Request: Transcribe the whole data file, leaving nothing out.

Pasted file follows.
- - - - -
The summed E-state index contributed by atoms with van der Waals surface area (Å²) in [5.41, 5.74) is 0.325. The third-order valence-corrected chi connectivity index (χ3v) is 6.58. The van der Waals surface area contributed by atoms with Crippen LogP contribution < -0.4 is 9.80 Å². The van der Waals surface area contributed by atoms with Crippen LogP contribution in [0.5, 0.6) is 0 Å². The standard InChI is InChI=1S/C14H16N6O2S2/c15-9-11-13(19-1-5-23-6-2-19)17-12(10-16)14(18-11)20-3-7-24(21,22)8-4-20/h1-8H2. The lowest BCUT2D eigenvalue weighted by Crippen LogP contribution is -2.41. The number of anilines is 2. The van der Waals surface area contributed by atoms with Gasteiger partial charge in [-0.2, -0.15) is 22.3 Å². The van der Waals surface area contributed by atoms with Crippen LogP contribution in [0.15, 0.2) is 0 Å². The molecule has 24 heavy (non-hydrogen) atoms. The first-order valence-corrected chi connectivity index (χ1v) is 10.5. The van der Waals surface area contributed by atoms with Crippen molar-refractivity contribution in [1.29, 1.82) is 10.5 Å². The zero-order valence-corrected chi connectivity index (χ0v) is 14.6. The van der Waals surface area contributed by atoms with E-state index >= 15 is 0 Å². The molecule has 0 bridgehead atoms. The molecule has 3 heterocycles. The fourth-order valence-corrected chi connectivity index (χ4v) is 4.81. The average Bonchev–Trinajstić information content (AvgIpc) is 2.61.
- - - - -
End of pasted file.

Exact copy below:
The summed E-state index contributed by atoms with van der Waals surface area (Å²) in [5.41, 5.74) is 0.325. The third-order valence-corrected chi connectivity index (χ3v) is 6.58. The van der Waals surface area contributed by atoms with Crippen LogP contribution < -0.4 is 9.80 Å². The van der Waals surface area contributed by atoms with Crippen LogP contribution in [0.5, 0.6) is 0 Å². The standard InChI is InChI=1S/C14H16N6O2S2/c15-9-11-13(19-1-5-23-6-2-19)17-12(10-16)14(18-11)20-3-7-24(21,22)8-4-20/h1-8H2. The lowest BCUT2D eigenvalue weighted by Crippen LogP contribution is -2.41. The number of anilines is 2. The van der Waals surface area contributed by atoms with Gasteiger partial charge in [-0.2, -0.15) is 22.3 Å². The van der Waals surface area contributed by atoms with Crippen LogP contribution in [0.15, 0.2) is 0 Å². The molecule has 24 heavy (non-hydrogen) atoms. The first-order valence-corrected chi connectivity index (χ1v) is 10.5. The van der Waals surface area contributed by atoms with Crippen molar-refractivity contribution in [1.29, 1.82) is 10.5 Å². The zero-order valence-corrected chi connectivity index (χ0v) is 14.6. The van der Waals surface area contributed by atoms with E-state index >= 15 is 0 Å². The molecule has 0 bridgehead atoms. The molecule has 3 heterocycles. The fourth-order valence-corrected chi connectivity index (χ4v) is 4.81. The average Bonchev–Trinajstić information content (AvgIpc) is 2.61.